Age: Indeterminate

Occupation: Shadowy, loose-knit cadre of hackers

Anonymous isn’t a person. It’s not even a group of people in any well-defined sense. But if you tick off the thin-skinned, ad hoc network of hackers who collaborate under the Anonymous moniker, get ready for trouble. Members have reportedly attacked sites ranging from the Vatican’s to those of major companies such as PayPal and Sony; they apparently released 75,000 credit-card numbers belonging to customers of research firm Stratfor. Arrests of dozens of suspected participants in multiple countries haven’t shut down the leaderless organization.

Get your r democratic clickin finger going,
 Time to tell the old mainstream, who will be the new mainstream. 




For Immeditae Release- Juveniles attempt to commit suicide in Karnataka

Date: 05 April 2012


Karnataka: Juveniles attempt to commit suicide – administration of juvenile justice remains deplorable

NEW DELHI: The Asian Centre for Human Rights (ACHR) in its report, “The State of Juvenile Justice in Karnataka”
(, released today stated that the administration of juvenile justice remains deplorable and children incarcerated in congested and appalling living conditions have been attempting suicide. On 31 January 2012, three juveniles lodged in the Government Remand Home for Boys and Girls at
Madivala attempted suicide inside the Home by consuming pesticide and needed hospitalisation.

Though Karnataka has established Juvenile Justice Boards (JJB) in 28 out of 30 districts, the cases pending before the JJBs are not regularly heard in clear violation of Section 14(2) of the Juvenile Justice (Care and Protection of Children) Act, 2000. As of 10 February 2012, there were about 2,500 cases pending under the Juvenile Justice Act in Karnataka and 1,567 cases were pending as of December 2011 in Bangalore Urban district alone.

Instead of increasing vigilance over the Observation Homes, Special Homes and Children’s Homes, which have become centres of abuse, the State government of Karnataka in October 2010 put the most regressive condition that “members of the Child Welfare Committees cannot visit child care institutions, when they are not holding a sitting, without prior permission of the heads of these institutions”.

In a number of juvenile justice homes, no inspection has taken place during 2009-2011 according to information obtained under the Right to Information Act, 2005. No inspection took place in the Balakara Bal Mandir, Gulbarga; Children Home for Boys, Chikmagalur; Government Observation Home (Boys), Gulbarga; Government Observation Home, Dharward;
Government Juvenile Home for Boys at Bagalkot; Government Juvenile Home for Girls at Bagalkot; and Balamandir for Boys, Belgaum during 2009 to 2011.

As admitted by Karnataka State government, as of December 2011 no educator was appointed in as many as 19 government runs homes out of 81 homes and the juveniles in these homes are being deprived of the right to education which is recognized as a fundamental right.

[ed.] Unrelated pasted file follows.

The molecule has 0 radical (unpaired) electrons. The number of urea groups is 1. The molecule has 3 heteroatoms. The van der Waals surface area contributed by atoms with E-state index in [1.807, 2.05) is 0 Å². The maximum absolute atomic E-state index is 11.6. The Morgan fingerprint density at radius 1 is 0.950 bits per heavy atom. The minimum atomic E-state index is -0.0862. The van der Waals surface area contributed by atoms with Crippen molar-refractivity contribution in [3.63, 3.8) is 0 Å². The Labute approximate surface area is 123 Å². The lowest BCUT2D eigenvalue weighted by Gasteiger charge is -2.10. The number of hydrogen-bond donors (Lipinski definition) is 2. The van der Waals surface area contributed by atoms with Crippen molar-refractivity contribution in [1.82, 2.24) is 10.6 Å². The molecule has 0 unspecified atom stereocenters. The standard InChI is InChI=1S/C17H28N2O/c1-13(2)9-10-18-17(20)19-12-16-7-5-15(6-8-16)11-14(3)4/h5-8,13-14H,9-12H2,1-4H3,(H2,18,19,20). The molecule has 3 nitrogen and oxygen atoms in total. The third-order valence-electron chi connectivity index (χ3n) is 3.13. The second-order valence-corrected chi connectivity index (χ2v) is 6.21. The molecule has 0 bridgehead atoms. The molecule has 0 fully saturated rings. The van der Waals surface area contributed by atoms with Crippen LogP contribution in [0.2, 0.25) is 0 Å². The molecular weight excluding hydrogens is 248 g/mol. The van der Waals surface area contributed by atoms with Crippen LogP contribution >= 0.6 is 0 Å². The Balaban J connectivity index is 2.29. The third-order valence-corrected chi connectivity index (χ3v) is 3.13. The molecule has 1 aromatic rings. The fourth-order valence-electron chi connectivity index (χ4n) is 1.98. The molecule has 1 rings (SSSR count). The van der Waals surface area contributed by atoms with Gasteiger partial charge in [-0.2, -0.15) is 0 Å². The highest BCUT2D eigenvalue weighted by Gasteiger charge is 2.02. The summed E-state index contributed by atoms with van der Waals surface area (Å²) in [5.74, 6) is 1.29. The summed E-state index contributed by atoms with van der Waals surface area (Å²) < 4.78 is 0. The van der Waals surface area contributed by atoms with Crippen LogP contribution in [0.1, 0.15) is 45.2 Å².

In five juvenile homes, no cook has been appointed despite being sanctioned. At Balakiyara Balamandira, Mandya, no cook has been appointed since 12 December 1996.

A large majority of the Juvenile Homes were found to be under-staffed which has negative impact on care and protection of the inmates. At the Children’s Home for Boys, Koppal, out of eight sanctioned staff only two have been appointed.

In clear violations of the United Nations Standard Minimum Rules for the Administration of Juvenile Justice (“The Beijing Rules”) and the Juvenile Justice (Care and Protection of Children) Karnataka Rules, 2010 which provides for segregation of the inmates on the basis of their gender, degree of offence and age (preferably up to 12 years, 12-16 years and 16 years and above) have not been complied with. The non- separation of the inmates on the basis of their age undermines the danger to juveniles of
“criminal contamination”. At Children Home for Boys, Chikmagalur, boy and girls are being kept in the same home and no inspection took place in the Home during 2009-2011!

Asian Centre for Human Rights lamented that the role of the Karnataka State Commission for Protection of Child Rights, Karnataka State Human Rights Commission (KSCPCR) and the National Commission for Protection of Child Rights has been limited to ordering the release of those illegally detained or recommending departmental action against the guilty. As
recently as 20 December 2011, KSCPCR rescued a 16-year-old boy who was illegally detained without any diary entry, handcuffed, beaten, chained and inadequately fed during his detention at the Sampigehalli police station in Bangalore following his arrest on 17 December 2011.